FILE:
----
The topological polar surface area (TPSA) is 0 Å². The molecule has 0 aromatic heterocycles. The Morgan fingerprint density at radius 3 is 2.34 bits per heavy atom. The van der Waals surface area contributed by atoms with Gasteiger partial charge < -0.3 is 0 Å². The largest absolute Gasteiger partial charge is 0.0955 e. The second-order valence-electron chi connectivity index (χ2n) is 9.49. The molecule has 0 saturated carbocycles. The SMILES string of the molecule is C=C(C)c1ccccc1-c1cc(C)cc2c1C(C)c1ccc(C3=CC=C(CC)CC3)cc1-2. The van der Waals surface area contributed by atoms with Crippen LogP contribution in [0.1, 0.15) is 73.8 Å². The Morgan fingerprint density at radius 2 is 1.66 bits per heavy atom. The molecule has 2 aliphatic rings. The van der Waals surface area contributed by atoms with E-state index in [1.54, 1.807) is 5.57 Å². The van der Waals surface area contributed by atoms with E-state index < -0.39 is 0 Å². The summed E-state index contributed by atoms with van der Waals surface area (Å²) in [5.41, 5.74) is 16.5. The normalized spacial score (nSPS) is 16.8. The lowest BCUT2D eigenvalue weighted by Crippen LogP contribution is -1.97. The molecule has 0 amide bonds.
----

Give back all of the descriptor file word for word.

The topological polar surface area (TPSA) is 0 Å². The molecule has 0 aromatic heterocycles. The Morgan fingerprint density at radius 3 is 2.34 bits per heavy atom. The van der Waals surface area contributed by atoms with Gasteiger partial charge < -0.3 is 0 Å². The largest absolute Gasteiger partial charge is 0.0955 e. The second-order valence-electron chi connectivity index (χ2n) is 9.49. The molecule has 0 saturated carbocycles. The SMILES string of the molecule is C=C(C)c1ccccc1-c1cc(C)cc2c1C(C)c1ccc(C3=CC=C(CC)CC3)cc1-2. The van der Waals surface area contributed by atoms with Crippen LogP contribution in [0.1, 0.15) is 73.8 Å². The Morgan fingerprint density at radius 2 is 1.66 bits per heavy atom. The molecule has 2 aliphatic rings. The van der Waals surface area contributed by atoms with E-state index in [1.54, 1.807) is 5.57 Å². The van der Waals surface area contributed by atoms with E-state index < -0.39 is 0 Å². The summed E-state index contributed by atoms with van der Waals surface area (Å²) in [5.41, 5.74) is 16.5. The normalized spacial score (nSPS) is 16.8. The lowest BCUT2D eigenvalue weighted by Crippen LogP contribution is -1.97. The molecule has 0 amide bonds.